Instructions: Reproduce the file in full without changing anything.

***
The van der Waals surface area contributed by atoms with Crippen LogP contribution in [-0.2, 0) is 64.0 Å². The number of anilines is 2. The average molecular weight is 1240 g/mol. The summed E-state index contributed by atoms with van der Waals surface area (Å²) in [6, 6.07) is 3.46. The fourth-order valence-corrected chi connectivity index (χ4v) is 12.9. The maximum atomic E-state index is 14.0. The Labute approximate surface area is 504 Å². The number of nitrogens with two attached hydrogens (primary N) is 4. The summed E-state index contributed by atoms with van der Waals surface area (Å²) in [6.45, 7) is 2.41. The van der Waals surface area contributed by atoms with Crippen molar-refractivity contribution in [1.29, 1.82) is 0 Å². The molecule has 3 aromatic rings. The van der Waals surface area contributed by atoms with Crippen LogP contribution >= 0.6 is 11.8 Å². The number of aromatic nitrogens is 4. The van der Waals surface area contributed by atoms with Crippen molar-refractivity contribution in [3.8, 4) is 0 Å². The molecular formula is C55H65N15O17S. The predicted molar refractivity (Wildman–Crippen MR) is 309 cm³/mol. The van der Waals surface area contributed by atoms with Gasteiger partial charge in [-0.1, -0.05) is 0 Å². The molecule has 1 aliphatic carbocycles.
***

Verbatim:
The van der Waals surface area contributed by atoms with Crippen LogP contribution in [-0.2, 0) is 64.0 Å². The number of anilines is 2. The average molecular weight is 1240 g/mol. The summed E-state index contributed by atoms with van der Waals surface area (Å²) in [6, 6.07) is 3.46. The fourth-order valence-corrected chi connectivity index (χ4v) is 12.9. The maximum atomic E-state index is 14.0. The Labute approximate surface area is 504 Å². The number of nitrogens with two attached hydrogens (primary N) is 4. The summed E-state index contributed by atoms with van der Waals surface area (Å²) in [6.45, 7) is 2.41. The van der Waals surface area contributed by atoms with Crippen molar-refractivity contribution in [1.29, 1.82) is 0 Å². The molecule has 3 aromatic rings. The van der Waals surface area contributed by atoms with Crippen LogP contribution >= 0.6 is 11.8 Å². The number of aromatic nitrogens is 4. The van der Waals surface area contributed by atoms with Crippen molar-refractivity contribution in [3.8, 4) is 0 Å². The molecular formula is C55H65N15O17S. The predicted molar refractivity (Wildman–Crippen MR) is 309 cm³/mol. The van der Waals surface area contributed by atoms with Gasteiger partial charge in [-0.1, -0.05) is 0 Å². The molecule has 1 aliphatic carbocycles.